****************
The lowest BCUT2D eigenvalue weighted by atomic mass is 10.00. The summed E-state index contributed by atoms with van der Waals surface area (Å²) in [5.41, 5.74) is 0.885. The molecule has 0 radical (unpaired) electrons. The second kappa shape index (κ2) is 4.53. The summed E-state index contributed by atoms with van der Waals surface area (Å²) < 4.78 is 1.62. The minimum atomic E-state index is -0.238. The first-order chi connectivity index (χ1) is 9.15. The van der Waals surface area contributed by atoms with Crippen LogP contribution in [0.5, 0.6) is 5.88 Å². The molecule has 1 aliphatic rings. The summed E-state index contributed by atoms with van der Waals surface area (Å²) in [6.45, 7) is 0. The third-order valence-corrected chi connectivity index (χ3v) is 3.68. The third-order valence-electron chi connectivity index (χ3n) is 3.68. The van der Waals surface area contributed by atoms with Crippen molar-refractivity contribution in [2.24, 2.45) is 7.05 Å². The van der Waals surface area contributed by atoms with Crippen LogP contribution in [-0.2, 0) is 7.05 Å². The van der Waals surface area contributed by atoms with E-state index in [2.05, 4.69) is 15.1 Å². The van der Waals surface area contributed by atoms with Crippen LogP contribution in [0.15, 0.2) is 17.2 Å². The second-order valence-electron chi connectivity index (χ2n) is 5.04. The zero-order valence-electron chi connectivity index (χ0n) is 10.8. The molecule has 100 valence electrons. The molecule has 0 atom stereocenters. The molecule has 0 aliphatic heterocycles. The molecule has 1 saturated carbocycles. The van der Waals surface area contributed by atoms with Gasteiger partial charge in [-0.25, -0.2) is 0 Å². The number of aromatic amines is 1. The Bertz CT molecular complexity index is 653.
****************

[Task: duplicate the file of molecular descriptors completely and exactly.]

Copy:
The lowest BCUT2D eigenvalue weighted by atomic mass is 10.00. The summed E-state index contributed by atoms with van der Waals surface area (Å²) in [5.41, 5.74) is 0.885. The molecule has 0 radical (unpaired) electrons. The second kappa shape index (κ2) is 4.53. The summed E-state index contributed by atoms with van der Waals surface area (Å²) < 4.78 is 1.62. The minimum atomic E-state index is -0.238. The first-order chi connectivity index (χ1) is 9.15. The van der Waals surface area contributed by atoms with Crippen LogP contribution in [0.5, 0.6) is 5.88 Å². The molecule has 1 aliphatic rings. The summed E-state index contributed by atoms with van der Waals surface area (Å²) in [6.45, 7) is 0. The third-order valence-corrected chi connectivity index (χ3v) is 3.68. The third-order valence-electron chi connectivity index (χ3n) is 3.68. The van der Waals surface area contributed by atoms with Crippen molar-refractivity contribution in [2.24, 2.45) is 7.05 Å². The van der Waals surface area contributed by atoms with Crippen LogP contribution in [-0.2, 0) is 7.05 Å². The van der Waals surface area contributed by atoms with E-state index in [2.05, 4.69) is 15.1 Å². The van der Waals surface area contributed by atoms with Crippen LogP contribution in [0.15, 0.2) is 17.2 Å². The second-order valence-electron chi connectivity index (χ2n) is 5.04. The zero-order valence-electron chi connectivity index (χ0n) is 10.8. The molecule has 100 valence electrons. The molecule has 0 atom stereocenters. The molecule has 0 aliphatic heterocycles. The molecule has 1 saturated carbocycles. The van der Waals surface area contributed by atoms with Gasteiger partial charge in [-0.25, -0.2) is 0 Å². The number of aromatic amines is 1. The Bertz CT molecular complexity index is 653.